Published on 11 May 2018

Council disappointed with latest VCAT judgement

Glen Eira City Council is disappointed that the Victorian Civil and Administrative Tribunal (VCAT) has approved an 11 storey building for the redevelopment of the Bethlehem Hospital.

Glen Eira City Council is disappointed that the Victorian Civil and Administrative Tribunal (VCAT) has approved an 11 storey building for the redevelopment of the Bethlehem Hospital. While Council acknowledges the importance of the facility, it considers that the scale of the building is at odds with the character of the area as it will tower above the surrounding houses and that it should not have been approved.

The hospital is within the Neighbourhood Residential Zone, being a zone commonly applied throughout Victoria that has a mandatory height limit on ‘residential’ developments of two storeys. The planning scheme’s application of the mandatory height limit is quite narrow and applies to single dwellings or multi-dwelling developments, but does not apply to other developments that are residential in nature; such as a retirement village, or residential aged care facility. VCAT categorised the Bethlehem proposal as both these, amongst other things including a hospital.

Glen Eira Mayor Cr Tony Athanasopoulos said that Council has long advocated that this aspect of the residential zones be resolved to apply the mandatory height to all buildings regardless of the use.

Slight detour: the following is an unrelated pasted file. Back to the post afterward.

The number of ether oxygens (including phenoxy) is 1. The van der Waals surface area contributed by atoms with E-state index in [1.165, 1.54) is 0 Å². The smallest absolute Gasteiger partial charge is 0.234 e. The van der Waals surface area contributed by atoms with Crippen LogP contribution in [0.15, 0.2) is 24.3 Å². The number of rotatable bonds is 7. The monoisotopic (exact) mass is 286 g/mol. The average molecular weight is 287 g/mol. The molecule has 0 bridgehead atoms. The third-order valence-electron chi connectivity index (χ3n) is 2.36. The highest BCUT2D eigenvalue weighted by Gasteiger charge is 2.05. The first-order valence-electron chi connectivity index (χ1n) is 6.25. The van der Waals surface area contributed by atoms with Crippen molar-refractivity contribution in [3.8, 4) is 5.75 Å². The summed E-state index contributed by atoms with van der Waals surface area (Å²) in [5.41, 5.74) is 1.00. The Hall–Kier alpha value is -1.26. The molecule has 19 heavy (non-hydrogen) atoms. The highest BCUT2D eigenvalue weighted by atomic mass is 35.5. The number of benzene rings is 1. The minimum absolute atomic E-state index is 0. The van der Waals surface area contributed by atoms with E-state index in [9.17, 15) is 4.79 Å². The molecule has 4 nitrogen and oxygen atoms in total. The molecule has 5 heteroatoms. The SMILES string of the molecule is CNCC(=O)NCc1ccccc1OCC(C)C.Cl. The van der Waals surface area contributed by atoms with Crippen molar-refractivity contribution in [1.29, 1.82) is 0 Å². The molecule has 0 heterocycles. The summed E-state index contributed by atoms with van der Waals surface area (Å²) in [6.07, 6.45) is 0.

“A submission was provided at the time the State Government consulted on its Reformed Residential Zone package, and more recently, a submission was provided to the Managing Residential Development Advisory Committee.”

“Given the outcome of this decision, Council will continue to advocate for changes to the planning scheme to ensure that the scale of development in our local residential areas is protected,” Cr Athanasopoulos said.

In defending its decision to refuse a planning permit, Council was represented at VCAT by a law firm with a specialist planning team. The representation also included evidence from urban design and traffic engineering experts and sought to persuade the Tribunal that the height of the development was inappropriate for the largely low scale residential area. The Tribunal however considered that the benefit of the proposal, by providing a modern hospital facility, retirement village, residential aged care facility and supporting services outweighed any impact the height would have. Council maintains that the height will have a negative impact on the local community.

While this approval might be seen to open the flood gates for applications of a similar nature in our residential areas, Council will consider all applications on their own merit which will include having regard to the prevailing height of the area.


 

Media Release

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